Environmental filtering and community delineation in the streambed ecotone

Ignacio Peralta-Maraver, Jason Galloway, Malte Posselt, Shai Arnon, Julia Reiss, Joerg Lewandowski, Anne Robertson

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A current controversy in ecology is whether biological communities are discrete biological entities or simply study units created for convenience; a debate that becomes even more heated when delimiting communities along ecotones. Here, we report an interdisciplinary study designed to address the interplay between environmental drivers and community ecology in a typical ecotone ecosystem: the streambed. Environmental filtering at a micro-scale determined how diversity, productivity and composition of the whole streambed assemblage varied with depth and with the direction of vertical water exchange. Biomass and production decreased with increasing depth, and were lower under upwelling than downwelling conditions. However, the rate at which biomass and production decreased with increasing depth differed significantly for different taxonomic groups. Using quantitative biocenosis analysis, we also showed that benthic and hyporheic zone assemblages (assemblages in close juxtaposition) could be clearly distinguished as discrete communities with individual integrity. Vertical hydrodynamic conditions also influenced the demarcation between both communities; the benthic community reached greater depths in downwelling than in upwelling zones.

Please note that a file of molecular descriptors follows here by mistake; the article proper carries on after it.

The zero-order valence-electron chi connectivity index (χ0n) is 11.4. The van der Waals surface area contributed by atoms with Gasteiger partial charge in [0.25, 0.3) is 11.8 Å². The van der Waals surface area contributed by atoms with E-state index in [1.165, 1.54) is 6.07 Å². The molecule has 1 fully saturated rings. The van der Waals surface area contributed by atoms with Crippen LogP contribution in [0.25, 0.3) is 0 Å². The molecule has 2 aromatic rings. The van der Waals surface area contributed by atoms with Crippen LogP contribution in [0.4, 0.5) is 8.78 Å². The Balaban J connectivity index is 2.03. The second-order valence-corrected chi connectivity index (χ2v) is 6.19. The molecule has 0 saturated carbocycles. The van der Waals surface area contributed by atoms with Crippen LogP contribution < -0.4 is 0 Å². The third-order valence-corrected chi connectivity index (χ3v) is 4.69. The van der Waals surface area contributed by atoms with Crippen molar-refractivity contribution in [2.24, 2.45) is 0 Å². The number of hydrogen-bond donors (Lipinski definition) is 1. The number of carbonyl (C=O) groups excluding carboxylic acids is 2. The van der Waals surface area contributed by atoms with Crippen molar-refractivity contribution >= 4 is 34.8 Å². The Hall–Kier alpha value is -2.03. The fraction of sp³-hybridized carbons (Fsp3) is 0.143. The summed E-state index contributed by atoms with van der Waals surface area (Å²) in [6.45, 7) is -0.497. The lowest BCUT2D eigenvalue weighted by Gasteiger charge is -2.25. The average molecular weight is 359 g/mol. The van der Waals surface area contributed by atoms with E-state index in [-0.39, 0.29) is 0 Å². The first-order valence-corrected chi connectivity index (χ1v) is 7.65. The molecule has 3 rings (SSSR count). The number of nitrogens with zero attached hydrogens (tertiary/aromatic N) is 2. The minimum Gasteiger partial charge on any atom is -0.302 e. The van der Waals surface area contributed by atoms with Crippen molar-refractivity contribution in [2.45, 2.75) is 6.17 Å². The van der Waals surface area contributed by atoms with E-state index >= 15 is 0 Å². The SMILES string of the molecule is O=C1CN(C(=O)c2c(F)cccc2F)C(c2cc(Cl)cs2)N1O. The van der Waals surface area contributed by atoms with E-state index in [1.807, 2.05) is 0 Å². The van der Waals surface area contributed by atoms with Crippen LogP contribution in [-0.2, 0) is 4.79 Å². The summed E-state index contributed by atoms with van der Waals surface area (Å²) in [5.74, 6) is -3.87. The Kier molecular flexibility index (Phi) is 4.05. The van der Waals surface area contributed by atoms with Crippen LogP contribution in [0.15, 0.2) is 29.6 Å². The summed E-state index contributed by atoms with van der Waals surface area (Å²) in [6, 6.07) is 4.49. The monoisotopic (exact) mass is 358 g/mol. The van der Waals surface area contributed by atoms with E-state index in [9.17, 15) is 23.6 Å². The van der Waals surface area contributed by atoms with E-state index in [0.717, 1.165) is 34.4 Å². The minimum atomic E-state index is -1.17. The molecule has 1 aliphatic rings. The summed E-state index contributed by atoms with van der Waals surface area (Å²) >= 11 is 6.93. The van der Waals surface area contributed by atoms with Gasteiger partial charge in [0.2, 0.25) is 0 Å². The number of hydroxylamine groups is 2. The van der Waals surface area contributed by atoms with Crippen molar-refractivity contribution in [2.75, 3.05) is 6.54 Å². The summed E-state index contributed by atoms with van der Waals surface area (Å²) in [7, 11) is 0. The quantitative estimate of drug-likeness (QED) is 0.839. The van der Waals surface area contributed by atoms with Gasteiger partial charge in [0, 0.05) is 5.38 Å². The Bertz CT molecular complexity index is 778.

© 2018, The Author(s). This is an open-access article distributed under the terms of the Creative Commons Attribution 4.0 International License (CC-BY 4.0), which permits unrestricted use, distribution, and reproduction in any medium, provided the original author and source are credited. See http://creativecommons.org/licenses/by/4.0/
Original languageEnglish
Article number15871 (2018)
JournalScientific Reports
Publication statusPublished - 26 Oct 2018

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